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When working at height on a construction site for any length of time there will usually be scaffolding provided for health and safety reasons.


However, for both practical, cost and space reasons, there are many occasions when ladders will need to be used on site.


For electricians, painters, carpenters as well as some other smaller jobs required on site, ladders are the only way to access high areas, ceilings, guttering and more. 

However, falls are one of the leading causes of workplace injuries and deaths each year, with up to a third of all construction site fall deaths occurring from ladders.


What makes this such a particularly shocking statistic is the fact that falls from ladders are so easily preventable if you follow a basic set of safety principles before using them.


Before using a ladder

You need to evaluate whether a ladder is really the best option for the job at hand. Yes it might be the most convenient and building scaffolding for certain jobs can be expensive and time-consuming but you should never gamble with your or anyone else’s safety.


Ask yourself if you will need to hold heavy items while on a ladder?


Will a long ladder be unstable to use?


Will you be working up the ladder for a long time or will you have to stand sideways on the ladder to carry out the work?


If the answer to any of the above questions is yes, then it may be best to reconsider your options.


You also need to think about what the right kind of ladder for the job is. Do you need a step ladder or rung ladder? Is the ladder going to be long enough for your needs? Or would a folding ladder be more appropriate? Never use ladders that are bent or have rungs missing. You should also check that the spreader bars are in place and in good working order if there is no locking mechanism.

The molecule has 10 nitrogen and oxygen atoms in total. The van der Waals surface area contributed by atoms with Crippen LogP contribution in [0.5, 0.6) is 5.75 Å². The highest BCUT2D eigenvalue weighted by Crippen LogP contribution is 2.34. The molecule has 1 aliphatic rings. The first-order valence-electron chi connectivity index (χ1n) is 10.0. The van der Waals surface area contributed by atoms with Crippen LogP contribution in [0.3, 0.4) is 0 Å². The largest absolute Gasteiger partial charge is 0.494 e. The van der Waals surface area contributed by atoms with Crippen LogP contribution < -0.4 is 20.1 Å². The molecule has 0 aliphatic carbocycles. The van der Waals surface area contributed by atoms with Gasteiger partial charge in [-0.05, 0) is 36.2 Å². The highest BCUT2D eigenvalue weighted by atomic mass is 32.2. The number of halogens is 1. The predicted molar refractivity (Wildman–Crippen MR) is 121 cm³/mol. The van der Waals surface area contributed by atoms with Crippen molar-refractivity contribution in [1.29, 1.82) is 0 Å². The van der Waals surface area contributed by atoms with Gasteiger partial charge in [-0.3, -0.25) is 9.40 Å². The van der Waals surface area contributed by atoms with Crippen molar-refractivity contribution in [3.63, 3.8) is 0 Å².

The base of the ladder also needs to be appropriately secured. Never place them on uneven ground or slippy surfaces, and if possible use a securing device. You should also wear the correct footwear too, complete with non-slip soles.


Making sure that you carry out relevant safety checks is another step to take to ensure you’re using a safe ladder or step ladder. Things to check before use include:


Stiles – make sure they’re not bent or damaged

Feet – missing feet or wear/damage to feet could cause the ladder to slip

Rungs – should be in good condition and all present

Locking mechanism – this should work reliably and effectively to lock the ladder in place

Platform – on stepladders, make sure the platform is stable


Ladder PPE

It’s also important to consider what PPE could be useful when scaling a ladder. If you’re climbing particularly high and there’s a risk of falling, using fall arrest equipment is probably a good idea. Other than that, wearing regular PPE such as gloves, boots, and bump caps can protect your extremities from being injured while you’re climbing or descending.


Where you can use a ladder

Because the stability of a ladder is dependent on what type of ground it’s placed on, there are a lot of considerations to make before you decide that it’s the right piece of equipment for the job. You should only ever use a ladder:


  • On firm level ground
  • On the ground that is clean from debris and liquids
  • On a surface that isn’t slippy (whether from oil/grease or a floor coating)
  • Where there’s no danger of being hit by vehicles or workers
  • Where they’re not blocking windows or doors (make sure to lock or secure windows or doors if this is unavoidable)
  • Where the public is too near
  • Where it can be secured properly
  • While working


Never work on the top rung of the ladder or stand without support. Assume a comfortable and safe position before you start to carry out any of the work. This will involve having three contact points with the ladder at all times.


You should have both feet on the same step of the ladder when you’re working with two hands, using your knees as the third point of contact by pressing them into the step above to anchor yourself.


Don’t carry any tools in your hands while climbing the ladder. Use tool belts or the correct carrying devices to store all tools safely.


The placement of the ladder is also very important. Try not to place it near any doorways or windows that are in use. It might seem like a good set-up for a gag in a sitcom but being knocked off in real life is never funny.


You should also consider the safety of others while working, so create a safe working distance around the ladder and block off routes under, or close by, with visible markings.


Follow all these rules carefully and you will make working on ladders significantly safer. Working at height always carries an element of risk but by minimising this, we can ensure greater safety in the workplace and on-site.


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